As the President gets us all psyched up to commit more atrocities abroad, let’s reflect on the reality behind the lies. It’s regime vs. regime, and us citizens just get in the way. Our noble military will travel overseas to kill, maim and torture men, women and children at the behest of the world elite. And we will see photos of it, and do nothing. Again.
By: Andy Grundberg, American Scholar, January 1, 2005
In spring of 2004, the International Center of Photography in New York presented an exhibition called “War in Iraq: The Coordinates of Conflict”, featuring the work of James Nachtwey, Christopher Morris, Ron Haviv, and other veteran photojournalists. Apparently timed to mark the first anniversary of the Iraq conflict (the American invasion began March 19, 2003; President Bush triumphantly announced its end a month and a half later, on May 1), the show included most of the usual tropes of combat photography, from portraits of weary but determined foot soldiers to bloody corpses of the enemy. What was different about the pictures compared with traditional war photographs was that all had been shot with digital cameras.
The curators, Peter Howe and Edward Earle, spoke to this difference in the exhibition brochure:
This is an unprecedented moment in the history of photojournalism, and in our understanding of its role in the media. The war in Iraq demonstrates a dramatic change in the way news is gathered: the development of laptop computers, digital cameras, satellite phones, and micro recording devices has enabled the photographer to give viewers immediate, live access to the battlefield.
At the same time the exhibition was on view, however, a much more dramatic and profound change in the history of photojournalism was making itself felt in the corridors of power in Washington and soon thereafter in the press and across the nation. During the first two weeks of May, millions of Americans were exposed to pictures of the torture and abuse of Iraqi prisoners at Abu Ghraib prison, twenty miles west of Baghdad. The photographs, in color and from digital cameras (albeit with lower resolution than the professionals’ models), were taken by American soldiers complicit in the sexual humiliation, psychological terror, and physical injury of their charges, all of whom were prisoners of war or, in the less precise official description, detainees.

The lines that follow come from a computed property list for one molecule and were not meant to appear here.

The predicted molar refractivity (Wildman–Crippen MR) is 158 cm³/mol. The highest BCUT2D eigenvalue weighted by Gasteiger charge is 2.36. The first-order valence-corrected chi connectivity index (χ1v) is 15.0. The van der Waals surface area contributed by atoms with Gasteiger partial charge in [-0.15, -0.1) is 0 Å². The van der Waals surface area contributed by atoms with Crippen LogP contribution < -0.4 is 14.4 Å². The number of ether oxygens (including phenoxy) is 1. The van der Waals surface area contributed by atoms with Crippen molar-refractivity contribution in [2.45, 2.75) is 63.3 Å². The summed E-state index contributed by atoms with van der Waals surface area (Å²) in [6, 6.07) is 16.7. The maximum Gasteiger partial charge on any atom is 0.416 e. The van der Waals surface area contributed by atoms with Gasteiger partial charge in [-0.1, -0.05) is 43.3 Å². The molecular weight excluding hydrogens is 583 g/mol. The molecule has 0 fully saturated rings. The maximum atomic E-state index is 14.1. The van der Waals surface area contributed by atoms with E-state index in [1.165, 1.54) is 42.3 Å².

Much has been written about the moral, ethical, and political dimensions of these photographs, about whether United States military policies condoned and encouraged the abuses, about whether the word torture appropriately describes what they depict, about how young Americans thrown into a situation for which they were ill trained and ill prepared could so quickly succumb to depravity. When select members of Congress were shown some 2,000 of the pictures and video clips in mid-May of last year, they quickly concluded that what they saw was too disgusting to be shown to anyone else. The pictures have since been quarantined as potential legal evidence.
Without forgetting or discounting the importance of these debates, which our nation surely needs to have, I want to focus on the unprecedented manner in which these photographs were taken, transmitted, and received. What they suggest about the future of photography as news and about the nature of information as a cultural commodity is both tantalizing and disturbing.
The Abu Ghraib photographs were taken with commonplace “point and shoot” digital cameras owned by at least two of the alleged participants in the abuse. Being digital, the cameras recorded the scenes as arrays of pixels that were instantly compressed into a near-universal format called “JPEG.” The advantage of such compression is that it makes it easier to store pictures on a hard drive or memory card and to send them via e-mail and the Internet to friends and relations. The sharing of e-mail photographs has become the common coin of today’s image economy, and it has contributed to a proliferation of all sorts of photographs, from shots of cars for sale on eBay to explicit pornography. The Abu Ghraib photographs are, as Michael Kimmelman, the chief art critic of the New York Times, has remarked, “the visual equivalent of cell-phone chatter.”
They are, however, cell-phone chatter with the capacity to dominate the news and shock the national psyche. Soon after their appearance, the doyenne of American cultural critics, Susan Sontag, provided an analysis of their problematic power in the Sunday New York Times Magazine. There she noted a change in the cultural role of picture taking: